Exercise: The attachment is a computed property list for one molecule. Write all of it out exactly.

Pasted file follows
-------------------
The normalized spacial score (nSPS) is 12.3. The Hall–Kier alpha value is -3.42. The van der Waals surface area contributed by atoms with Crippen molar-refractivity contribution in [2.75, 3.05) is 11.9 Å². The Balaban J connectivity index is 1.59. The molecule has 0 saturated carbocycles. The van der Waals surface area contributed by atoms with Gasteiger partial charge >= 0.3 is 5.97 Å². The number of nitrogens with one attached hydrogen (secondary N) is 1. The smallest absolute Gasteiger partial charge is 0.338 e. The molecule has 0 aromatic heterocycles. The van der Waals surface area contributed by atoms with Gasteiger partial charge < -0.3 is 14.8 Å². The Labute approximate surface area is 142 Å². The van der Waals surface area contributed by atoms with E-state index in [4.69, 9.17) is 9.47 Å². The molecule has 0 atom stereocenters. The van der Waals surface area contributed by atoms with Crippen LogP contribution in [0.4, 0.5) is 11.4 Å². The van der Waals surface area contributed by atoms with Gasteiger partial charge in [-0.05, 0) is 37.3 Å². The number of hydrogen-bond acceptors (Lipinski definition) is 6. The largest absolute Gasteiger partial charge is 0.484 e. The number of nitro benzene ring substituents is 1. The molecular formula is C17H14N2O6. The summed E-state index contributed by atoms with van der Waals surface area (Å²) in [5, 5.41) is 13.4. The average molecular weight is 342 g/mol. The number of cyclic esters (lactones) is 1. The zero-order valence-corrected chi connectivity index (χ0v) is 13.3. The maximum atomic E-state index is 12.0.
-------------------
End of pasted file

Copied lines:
The normalized spacial score (nSPS) is 12.3. The Hall–Kier alpha value is -3.42. The van der Waals surface area contributed by atoms with Crippen molar-refractivity contribution in [2.75, 3.05) is 11.9 Å². The Balaban J connectivity index is 1.59. The molecule has 0 saturated carbocycles. The van der Waals surface area contributed by atoms with Gasteiger partial charge >= 0.3 is 5.97 Å². The number of nitrogens with one attached hydrogen (secondary N) is 1. The smallest absolute Gasteiger partial charge is 0.338 e. The molecule has 0 aromatic heterocycles. The van der Waals surface area contributed by atoms with Gasteiger partial charge < -0.3 is 14.8 Å². The Labute approximate surface area is 142 Å². The van der Waals surface area contributed by atoms with E-state index in [4.69, 9.17) is 9.47 Å². The molecule has 0 atom stereocenters. The van der Waals surface area contributed by atoms with Crippen LogP contribution in [0.4, 0.5) is 11.4 Å². The van der Waals surface area contributed by atoms with Gasteiger partial charge in [-0.05, 0) is 37.3 Å². The number of hydrogen-bond acceptors (Lipinski definition) is 6. The largest absolute Gasteiger partial charge is 0.484 e. The number of nitro benzene ring substituents is 1. The molecular formula is C17H14N2O6. The summed E-state index contributed by atoms with van der Waals surface area (Å²) in [5, 5.41) is 13.4. The average molecular weight is 342 g/mol. The number of cyclic esters (lactones) is 1. The zero-order valence-corrected chi connectivity index (χ0v) is 13.3. The maximum atomic E-state index is 12.0.